Thursday, September 07, 2006

Having It Both Ways

Is not a good thing in this case.
Some species of male fish are acquiring female sexual characteristics at unusually high frequencies in the Potomac River and its tributaries, prompting concerns about pollutants that might be causing the problem. In some Potomac tributaries, including the Shenandoah River in Virginia, nearly all of the male smallmouth bass caught in a survey last year by the United States Geological Surveys were so-called intersex fish, producing immature eggs in their testes. In the Potomac itself, 7 of 13 largemouth bass exhibited female characteristics, including 3 that were producing eggs. Intersex fish were discovered in the Potomac rivershed in 2003 and have also been found in other parts of the country. But the frequency found by the surveys is much higher than what had been found elsewhere, said Vicki Blazer, a fish pathologist. Female fish caught in the survey did not develop any unusual sex traits, though fish of both sexes exhibited lesions and other problems related to pollution, said Ms. Blazer, who coordinated the survey. Smallmouth bass appear to be more susceptible to intersex development than largemouth bass, she said.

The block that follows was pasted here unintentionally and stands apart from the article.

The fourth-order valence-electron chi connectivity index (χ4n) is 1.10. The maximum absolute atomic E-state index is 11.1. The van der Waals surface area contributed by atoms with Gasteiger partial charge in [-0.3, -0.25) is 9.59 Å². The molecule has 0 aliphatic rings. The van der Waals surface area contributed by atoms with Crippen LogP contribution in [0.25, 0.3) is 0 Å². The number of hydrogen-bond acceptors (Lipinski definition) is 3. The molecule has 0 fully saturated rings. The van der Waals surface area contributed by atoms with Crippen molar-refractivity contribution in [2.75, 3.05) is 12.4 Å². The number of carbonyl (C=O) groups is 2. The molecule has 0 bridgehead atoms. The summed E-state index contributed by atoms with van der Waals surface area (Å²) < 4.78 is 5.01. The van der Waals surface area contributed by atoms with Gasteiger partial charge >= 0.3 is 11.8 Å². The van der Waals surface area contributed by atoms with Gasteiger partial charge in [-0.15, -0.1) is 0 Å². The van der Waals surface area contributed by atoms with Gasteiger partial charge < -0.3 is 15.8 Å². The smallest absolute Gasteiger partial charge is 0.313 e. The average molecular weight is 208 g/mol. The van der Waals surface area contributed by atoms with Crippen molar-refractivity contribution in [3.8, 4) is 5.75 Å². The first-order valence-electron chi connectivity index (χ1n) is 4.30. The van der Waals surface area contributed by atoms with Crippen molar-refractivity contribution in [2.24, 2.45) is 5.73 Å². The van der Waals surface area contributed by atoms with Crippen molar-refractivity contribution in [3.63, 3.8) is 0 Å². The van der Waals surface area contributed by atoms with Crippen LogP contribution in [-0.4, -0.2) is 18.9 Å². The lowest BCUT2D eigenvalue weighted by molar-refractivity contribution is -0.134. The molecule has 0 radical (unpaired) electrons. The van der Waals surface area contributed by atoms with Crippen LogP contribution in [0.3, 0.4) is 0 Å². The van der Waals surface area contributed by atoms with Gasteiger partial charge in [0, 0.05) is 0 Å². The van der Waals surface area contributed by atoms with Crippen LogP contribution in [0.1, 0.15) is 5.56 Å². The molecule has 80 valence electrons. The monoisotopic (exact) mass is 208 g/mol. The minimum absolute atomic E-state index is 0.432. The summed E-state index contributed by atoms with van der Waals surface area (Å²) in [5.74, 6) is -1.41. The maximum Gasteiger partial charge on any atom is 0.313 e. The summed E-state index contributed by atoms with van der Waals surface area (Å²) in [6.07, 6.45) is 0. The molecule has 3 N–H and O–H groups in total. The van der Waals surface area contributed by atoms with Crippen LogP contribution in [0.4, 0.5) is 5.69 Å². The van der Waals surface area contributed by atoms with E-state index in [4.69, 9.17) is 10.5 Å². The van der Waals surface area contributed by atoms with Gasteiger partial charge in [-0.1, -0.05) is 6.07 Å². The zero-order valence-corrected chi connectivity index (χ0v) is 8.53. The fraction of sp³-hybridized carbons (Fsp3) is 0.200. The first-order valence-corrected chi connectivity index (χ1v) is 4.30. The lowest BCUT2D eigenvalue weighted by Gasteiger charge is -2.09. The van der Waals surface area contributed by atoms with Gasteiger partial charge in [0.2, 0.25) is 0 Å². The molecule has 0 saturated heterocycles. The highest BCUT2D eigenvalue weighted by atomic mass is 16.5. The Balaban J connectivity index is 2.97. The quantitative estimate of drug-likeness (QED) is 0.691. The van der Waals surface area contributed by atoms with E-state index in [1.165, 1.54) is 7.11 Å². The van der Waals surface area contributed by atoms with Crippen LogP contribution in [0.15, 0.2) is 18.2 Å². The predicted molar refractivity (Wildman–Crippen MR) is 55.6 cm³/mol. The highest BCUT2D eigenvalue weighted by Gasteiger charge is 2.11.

Smallmouth bass are great fighting fish. We have a great fishery, some say world class, but stuff like that puts me off. But it's great fun. Now, if I only had a boat.

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